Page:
Initial drug resistance among tuberculosis patients under DOTS programme in Banglore city
Vijay, Sophia; Balasangameshwara, V.H.; Jagannatha, P.S. and Kumar, P. (2004) Initial drug resistance among tuberculosis patients under DOTS programme in Banglore city. Indian Journal of Tuberculosis, 51. pp. 17-21.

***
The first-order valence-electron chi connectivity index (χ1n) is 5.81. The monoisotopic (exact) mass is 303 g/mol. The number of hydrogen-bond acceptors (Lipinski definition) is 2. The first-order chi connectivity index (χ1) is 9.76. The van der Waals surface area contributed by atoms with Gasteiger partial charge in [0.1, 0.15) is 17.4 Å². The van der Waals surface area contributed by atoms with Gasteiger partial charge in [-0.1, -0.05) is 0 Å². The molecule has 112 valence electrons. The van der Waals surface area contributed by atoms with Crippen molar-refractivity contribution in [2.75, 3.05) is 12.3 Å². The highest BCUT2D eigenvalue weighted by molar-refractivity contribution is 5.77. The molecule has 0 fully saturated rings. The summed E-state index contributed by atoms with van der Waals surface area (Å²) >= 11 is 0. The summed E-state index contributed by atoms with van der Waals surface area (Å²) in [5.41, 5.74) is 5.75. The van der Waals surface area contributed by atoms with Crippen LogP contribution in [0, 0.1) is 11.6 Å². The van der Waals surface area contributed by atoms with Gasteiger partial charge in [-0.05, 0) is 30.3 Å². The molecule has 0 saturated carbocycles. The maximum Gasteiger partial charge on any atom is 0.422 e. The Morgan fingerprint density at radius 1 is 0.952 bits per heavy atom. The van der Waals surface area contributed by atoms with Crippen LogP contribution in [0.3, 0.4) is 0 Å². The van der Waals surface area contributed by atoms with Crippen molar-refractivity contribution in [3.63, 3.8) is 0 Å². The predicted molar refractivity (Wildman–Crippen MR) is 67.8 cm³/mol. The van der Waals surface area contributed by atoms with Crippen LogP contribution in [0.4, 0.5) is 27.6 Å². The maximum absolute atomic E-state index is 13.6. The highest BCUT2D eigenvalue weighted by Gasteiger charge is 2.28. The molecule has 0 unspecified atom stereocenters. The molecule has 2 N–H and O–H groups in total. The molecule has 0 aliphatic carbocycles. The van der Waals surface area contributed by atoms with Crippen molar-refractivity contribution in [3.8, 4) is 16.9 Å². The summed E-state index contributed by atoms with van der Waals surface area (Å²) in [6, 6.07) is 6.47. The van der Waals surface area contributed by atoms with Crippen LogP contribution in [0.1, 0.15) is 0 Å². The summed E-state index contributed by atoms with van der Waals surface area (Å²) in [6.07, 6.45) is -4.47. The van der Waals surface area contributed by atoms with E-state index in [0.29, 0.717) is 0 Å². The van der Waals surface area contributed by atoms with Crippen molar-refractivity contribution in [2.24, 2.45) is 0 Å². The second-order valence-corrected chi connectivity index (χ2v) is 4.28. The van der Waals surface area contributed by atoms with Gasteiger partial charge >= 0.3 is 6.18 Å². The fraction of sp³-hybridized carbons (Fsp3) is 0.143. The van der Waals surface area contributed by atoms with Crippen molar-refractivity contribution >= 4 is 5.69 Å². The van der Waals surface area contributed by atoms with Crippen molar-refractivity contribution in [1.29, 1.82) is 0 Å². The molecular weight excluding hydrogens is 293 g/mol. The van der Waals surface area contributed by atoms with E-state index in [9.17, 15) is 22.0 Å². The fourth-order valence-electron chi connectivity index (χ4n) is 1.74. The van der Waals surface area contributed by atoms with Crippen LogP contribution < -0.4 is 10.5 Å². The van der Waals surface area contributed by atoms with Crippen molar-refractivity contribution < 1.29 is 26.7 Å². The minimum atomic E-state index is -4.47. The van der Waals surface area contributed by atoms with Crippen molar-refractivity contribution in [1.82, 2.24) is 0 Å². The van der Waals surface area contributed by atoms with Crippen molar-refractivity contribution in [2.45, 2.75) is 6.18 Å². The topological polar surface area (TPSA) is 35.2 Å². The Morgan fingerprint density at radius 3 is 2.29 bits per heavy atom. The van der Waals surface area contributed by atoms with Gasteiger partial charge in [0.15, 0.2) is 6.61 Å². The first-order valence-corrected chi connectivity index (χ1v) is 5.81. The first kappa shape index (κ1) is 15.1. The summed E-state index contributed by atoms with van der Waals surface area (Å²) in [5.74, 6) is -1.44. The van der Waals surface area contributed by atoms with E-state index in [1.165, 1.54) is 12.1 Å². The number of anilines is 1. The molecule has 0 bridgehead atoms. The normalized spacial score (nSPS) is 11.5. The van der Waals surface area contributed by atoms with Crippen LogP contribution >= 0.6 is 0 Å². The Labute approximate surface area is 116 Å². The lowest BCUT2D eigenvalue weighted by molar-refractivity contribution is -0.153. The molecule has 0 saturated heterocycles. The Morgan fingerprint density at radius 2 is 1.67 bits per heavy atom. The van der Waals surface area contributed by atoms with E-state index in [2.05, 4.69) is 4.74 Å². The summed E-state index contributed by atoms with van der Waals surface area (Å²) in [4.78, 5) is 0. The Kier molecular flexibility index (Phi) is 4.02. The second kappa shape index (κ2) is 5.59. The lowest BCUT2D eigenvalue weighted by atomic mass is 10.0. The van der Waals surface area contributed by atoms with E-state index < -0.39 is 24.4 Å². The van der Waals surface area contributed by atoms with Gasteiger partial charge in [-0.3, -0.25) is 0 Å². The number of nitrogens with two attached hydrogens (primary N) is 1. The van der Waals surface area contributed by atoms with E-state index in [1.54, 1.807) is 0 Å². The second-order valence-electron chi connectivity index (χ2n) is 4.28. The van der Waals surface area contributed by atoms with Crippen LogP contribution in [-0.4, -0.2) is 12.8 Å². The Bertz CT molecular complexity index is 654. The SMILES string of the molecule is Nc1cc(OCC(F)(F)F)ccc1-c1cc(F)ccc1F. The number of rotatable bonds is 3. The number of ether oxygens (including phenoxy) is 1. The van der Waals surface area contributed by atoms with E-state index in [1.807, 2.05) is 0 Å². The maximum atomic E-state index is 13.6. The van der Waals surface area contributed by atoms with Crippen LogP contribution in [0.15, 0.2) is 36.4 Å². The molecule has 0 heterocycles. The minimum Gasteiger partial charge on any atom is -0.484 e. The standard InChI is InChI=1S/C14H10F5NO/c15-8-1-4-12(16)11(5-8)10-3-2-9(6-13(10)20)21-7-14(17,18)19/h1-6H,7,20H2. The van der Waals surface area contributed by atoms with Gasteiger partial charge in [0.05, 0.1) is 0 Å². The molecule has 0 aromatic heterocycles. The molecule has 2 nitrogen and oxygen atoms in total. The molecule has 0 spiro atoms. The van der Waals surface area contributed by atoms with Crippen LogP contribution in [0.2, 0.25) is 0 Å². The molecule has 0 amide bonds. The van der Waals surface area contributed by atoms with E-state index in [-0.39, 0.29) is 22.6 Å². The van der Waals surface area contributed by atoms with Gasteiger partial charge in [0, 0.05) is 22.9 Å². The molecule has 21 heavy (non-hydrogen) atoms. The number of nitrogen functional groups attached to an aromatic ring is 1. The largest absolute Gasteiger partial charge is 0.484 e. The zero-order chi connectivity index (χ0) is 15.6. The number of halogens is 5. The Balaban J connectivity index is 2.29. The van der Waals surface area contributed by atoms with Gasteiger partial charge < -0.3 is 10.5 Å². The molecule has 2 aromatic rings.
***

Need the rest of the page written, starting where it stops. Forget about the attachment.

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Background & Objectives: The level of initial drug resistance (IDR) and its trend is a sensitive indicator of the programme efficiency and provides indirect reflection of the quality of tuberculosis services in the area. Studies from some parts of India have reported an increase in the level of IDR to INH and Rifampicin. There is paucity of information on age specific pattern of IDR from India. Frequency of drug resistance in the younger age group provides a precise evaluation of the current situation. The published data from Bangalore (1985-86) pertaining to patients under the National TB programme reported an IDR of 20.6% to any drug. Subsequently, the RNTCP with DOTS strategy to achieve high cure rate was implemented in the area in late 1998. The present study was undertaken in a cohort of 324 new smear positive patients initiated on Cat-I regimen under RNTCP in Bangalore Mahanagara Palike from April to December 1999 to study the pattern of IDR among them, soon after RNTCP implementation in the area. This information would serve as a useful baseline data for the area to assess the impact of DOTS strategy on the levels of IDR subsequently. Material & Methods: Two pre-treatment sputum samples were collected from these patients and subjected to microscopy, culture & susceptibility testing at the National Tuberculosis Institute. The susceptibility testing was done by economic vesion of proportion method, as per IUATLD guidelines. Information regarding the previous treatment was elicited using a pre-tested semi-structured schedule based on the WHO questionnaire for IDR surveillance and scrutiny of available records. Results: Among the 271 correctly categorized new patients, 27.7% were resistant to one or more drugs. The resistance to streptomycin was highest (22.5%) followed by INH (13.7%), and MDR was 2.2%. The age specific resistance was highest in <25 years and declined significantly in the higher age groups, being lowest (17.7%) in >45 years. Effective RNTCP implementation is expected to show declining trends in the IDR, particularly in the younger age group during the subsequent surveys.
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